I asked Debbie to provide opening remarks because, when I talk to her, I always come away with a stronger sense of what the atheist and skeptic movements are as a whole. I don’t just see my corner of them. I don’t just think of the loud voices. I see all of us, our history, and our interests. This was no exception.

I love this talk. It’s brimming with perspective. It’s funny. It’s compassionate as hell. You should watch it. [Read more…]

Introducing the Secular Women Work Conference

Or, How I Spent My Winter Vacation

Actually, I didn’t get much of a winter vacation. Or holidays for that matter. In fact, I’ve mostly been running flat out since November. That was when I realized that no Women in Secularism conference in 2015* meant that I knew what I wanted to do for the Minnesota Atheists summer conference this year.

I wanted to put together a conference that celebrates the accomplishment of female and genderqueer activists in the secular movement and makes us all better activists. So I did that. [Read more…]

FtBCon Schedule (Updated)

Update: Now, with links to the sessions. Also, we added a session at the last minute on the psychology of trolls that I’ll be part of.

I’d say FtBCon had snuck up on me if I hadn’t put so much time into getting people prepared for it. But it’s this weekend, and I have panels I’m taking part in this time around, not just moderating. Here’s my schedule of those sessions I’ll be speaking at. I’ll come back before the conference starts and add links to each session. All times are CST. [Read more…]

Ally Skills Training at Skepticon

This weekend is Skepticon! (Have you donated yet?) Skepticon means lots of great speakers, Skeptiprom, and of course, Friday workshops.

Friday workshops means the Ada Initiative Ally Skills Training workshop at 10 a.m. on Friday. The Ada Initiative put this workshop up as an incentive in their annual fundraiser this year, and skeptics raised the target the day it was announced. In return, we get some knowledge transfer from the open tech and culture spheres. Valerie Aurora from the Ada Initiative is coming to run the workshop–and attend the rest of Skepticon as a bonus.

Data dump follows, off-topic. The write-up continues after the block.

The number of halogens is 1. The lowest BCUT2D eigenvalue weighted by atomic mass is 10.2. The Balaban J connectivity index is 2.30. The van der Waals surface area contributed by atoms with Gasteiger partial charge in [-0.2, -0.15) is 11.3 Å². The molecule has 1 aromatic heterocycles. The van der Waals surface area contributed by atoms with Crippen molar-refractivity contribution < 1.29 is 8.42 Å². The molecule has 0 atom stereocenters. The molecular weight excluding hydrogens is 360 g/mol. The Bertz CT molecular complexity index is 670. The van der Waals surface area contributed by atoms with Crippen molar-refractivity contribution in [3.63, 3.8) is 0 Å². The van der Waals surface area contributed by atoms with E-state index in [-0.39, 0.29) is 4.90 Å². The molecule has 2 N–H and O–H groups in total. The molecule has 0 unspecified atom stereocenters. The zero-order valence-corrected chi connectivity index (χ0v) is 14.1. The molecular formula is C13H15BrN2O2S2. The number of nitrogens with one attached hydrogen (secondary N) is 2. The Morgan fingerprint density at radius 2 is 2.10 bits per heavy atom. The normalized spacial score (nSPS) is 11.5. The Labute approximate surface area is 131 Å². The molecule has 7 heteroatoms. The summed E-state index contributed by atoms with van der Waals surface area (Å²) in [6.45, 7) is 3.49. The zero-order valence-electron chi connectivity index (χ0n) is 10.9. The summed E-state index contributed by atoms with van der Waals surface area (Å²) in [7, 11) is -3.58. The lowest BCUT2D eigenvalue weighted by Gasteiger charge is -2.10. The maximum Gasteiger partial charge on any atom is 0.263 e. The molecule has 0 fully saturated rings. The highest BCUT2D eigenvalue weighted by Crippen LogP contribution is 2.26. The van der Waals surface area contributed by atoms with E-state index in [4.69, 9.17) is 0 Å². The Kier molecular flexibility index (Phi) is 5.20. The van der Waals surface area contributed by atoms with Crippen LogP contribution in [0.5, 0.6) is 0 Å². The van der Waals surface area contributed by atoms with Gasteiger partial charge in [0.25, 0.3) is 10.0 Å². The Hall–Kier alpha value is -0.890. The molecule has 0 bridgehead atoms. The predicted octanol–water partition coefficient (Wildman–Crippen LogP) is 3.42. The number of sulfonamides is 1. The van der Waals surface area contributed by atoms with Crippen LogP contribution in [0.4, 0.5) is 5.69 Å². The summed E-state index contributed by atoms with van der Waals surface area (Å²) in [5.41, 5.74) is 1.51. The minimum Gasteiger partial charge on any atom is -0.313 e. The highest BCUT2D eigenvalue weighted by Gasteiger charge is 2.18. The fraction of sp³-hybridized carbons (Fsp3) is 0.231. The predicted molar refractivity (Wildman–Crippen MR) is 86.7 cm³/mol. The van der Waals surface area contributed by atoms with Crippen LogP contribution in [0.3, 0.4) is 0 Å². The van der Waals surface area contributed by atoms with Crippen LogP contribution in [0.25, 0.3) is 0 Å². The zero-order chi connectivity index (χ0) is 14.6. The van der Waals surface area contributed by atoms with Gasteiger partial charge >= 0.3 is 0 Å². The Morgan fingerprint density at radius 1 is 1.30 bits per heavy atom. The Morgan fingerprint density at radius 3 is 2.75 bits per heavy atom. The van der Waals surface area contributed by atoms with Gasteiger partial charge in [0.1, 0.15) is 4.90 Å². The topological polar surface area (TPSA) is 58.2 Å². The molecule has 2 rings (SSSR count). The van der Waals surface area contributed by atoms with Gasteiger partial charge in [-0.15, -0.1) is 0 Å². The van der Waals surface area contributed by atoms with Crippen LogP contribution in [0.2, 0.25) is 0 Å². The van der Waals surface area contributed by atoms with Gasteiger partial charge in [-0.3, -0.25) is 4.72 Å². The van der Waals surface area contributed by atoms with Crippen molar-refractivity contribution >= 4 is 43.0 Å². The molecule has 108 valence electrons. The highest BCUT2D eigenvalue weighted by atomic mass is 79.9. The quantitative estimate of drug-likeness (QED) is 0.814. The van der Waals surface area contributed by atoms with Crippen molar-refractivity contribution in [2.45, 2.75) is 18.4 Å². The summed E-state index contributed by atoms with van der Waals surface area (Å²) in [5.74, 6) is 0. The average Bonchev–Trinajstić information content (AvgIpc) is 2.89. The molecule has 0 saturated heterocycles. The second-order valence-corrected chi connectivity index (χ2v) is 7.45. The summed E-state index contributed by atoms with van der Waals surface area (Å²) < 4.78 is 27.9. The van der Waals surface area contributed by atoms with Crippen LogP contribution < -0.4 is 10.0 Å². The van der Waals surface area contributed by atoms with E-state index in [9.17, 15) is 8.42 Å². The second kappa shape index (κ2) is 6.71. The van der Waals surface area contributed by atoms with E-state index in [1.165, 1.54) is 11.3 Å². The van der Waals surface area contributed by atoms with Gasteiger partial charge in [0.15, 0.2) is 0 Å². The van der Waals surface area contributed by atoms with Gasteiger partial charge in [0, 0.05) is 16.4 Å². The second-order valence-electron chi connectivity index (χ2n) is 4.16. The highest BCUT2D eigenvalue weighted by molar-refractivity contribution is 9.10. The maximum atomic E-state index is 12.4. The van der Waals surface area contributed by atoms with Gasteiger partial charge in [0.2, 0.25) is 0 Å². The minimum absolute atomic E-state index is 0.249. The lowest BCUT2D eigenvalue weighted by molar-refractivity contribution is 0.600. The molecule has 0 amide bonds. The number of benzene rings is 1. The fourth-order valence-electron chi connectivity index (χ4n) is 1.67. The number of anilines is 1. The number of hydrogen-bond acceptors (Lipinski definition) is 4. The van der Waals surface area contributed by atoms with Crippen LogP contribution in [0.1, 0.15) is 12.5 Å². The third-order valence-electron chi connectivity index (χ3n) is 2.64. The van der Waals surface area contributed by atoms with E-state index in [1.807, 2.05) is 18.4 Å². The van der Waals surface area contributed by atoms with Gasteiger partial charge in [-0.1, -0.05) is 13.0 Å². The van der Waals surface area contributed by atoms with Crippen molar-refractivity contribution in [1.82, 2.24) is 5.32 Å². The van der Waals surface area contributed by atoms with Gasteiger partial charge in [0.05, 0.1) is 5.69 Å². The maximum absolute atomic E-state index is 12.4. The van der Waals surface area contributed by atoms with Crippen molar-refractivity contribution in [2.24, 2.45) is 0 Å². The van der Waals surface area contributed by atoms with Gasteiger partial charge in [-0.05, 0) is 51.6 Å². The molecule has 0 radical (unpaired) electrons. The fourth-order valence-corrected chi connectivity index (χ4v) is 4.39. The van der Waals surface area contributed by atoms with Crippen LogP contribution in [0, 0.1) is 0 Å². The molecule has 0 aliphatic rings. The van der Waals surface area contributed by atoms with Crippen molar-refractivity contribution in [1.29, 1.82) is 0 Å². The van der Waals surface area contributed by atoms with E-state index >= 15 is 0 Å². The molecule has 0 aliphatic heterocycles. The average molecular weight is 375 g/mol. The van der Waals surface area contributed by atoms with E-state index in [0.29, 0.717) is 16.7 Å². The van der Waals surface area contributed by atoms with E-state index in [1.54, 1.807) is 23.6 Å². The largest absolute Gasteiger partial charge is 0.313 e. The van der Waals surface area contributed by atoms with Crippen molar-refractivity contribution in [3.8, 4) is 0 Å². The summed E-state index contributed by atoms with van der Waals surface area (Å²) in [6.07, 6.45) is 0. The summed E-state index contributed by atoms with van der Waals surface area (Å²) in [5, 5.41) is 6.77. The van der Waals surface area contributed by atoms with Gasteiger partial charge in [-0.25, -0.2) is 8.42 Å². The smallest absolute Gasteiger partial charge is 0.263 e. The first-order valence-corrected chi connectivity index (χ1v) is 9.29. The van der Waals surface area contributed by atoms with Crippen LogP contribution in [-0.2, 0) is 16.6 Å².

Because this workshop is structured to be a safe space, both for brainstorming ideas and for marginalized groups, there are a few things you should know if you want to attend the workshop. [Read more…]

Tell Me What You Want

A while back, I offered people one of those pain-for-funds incentives to donate to Skepticon. Apparently, however, Slyme Pit poetry is too painful for most or all of you.

That’s fair, but it still leaves Skepticon in need. As of right now, with less than two weeks to go before the conference, Skepticon still needs to raise $7,000 to cover their costs for this year. That’s a lot.

People reading this blog probably aren’t going to be able to donate all that money. (If you can, great! Go for it!) Still, whatever you can do would mean a lot to me, as you might be able to tell from my willingness to trawl slime for “poetry”. I’ve made my own donation and added Skepticon to my list of regular monthly donations, but we need a lot more than me.

Why should you donate to Skepticon? Several reasons. [Read more…]

It’s Skepticon’s Turn

Wow. You good folks floor me. The Skeptics for Ada fundraiser hit its goal in the first day. That means Valerie Aurora of the Ada Initiative will be coming to Skepticon to run their Ally Skills Workshop. So now that we’ve paid for the Ada Initiative to do their thing, it’s time to help pay for Skepticon itself. With the conference just over a month away, it’s only two-thirds funded. There is still over $13,000 to be raised.

Because Skepticon is a free conference in the south-central U.S., it’s the only conference that many of the attendees can afford. But someone still has to pay for the whole thing. If the attendees can’t, funding Skepticon falls to those of us who think access to these events shouldn’t be limited to those who can pay hundreds of dollars. Are you one of those people?

If you need another reason to donate, keep reading. [Read more…]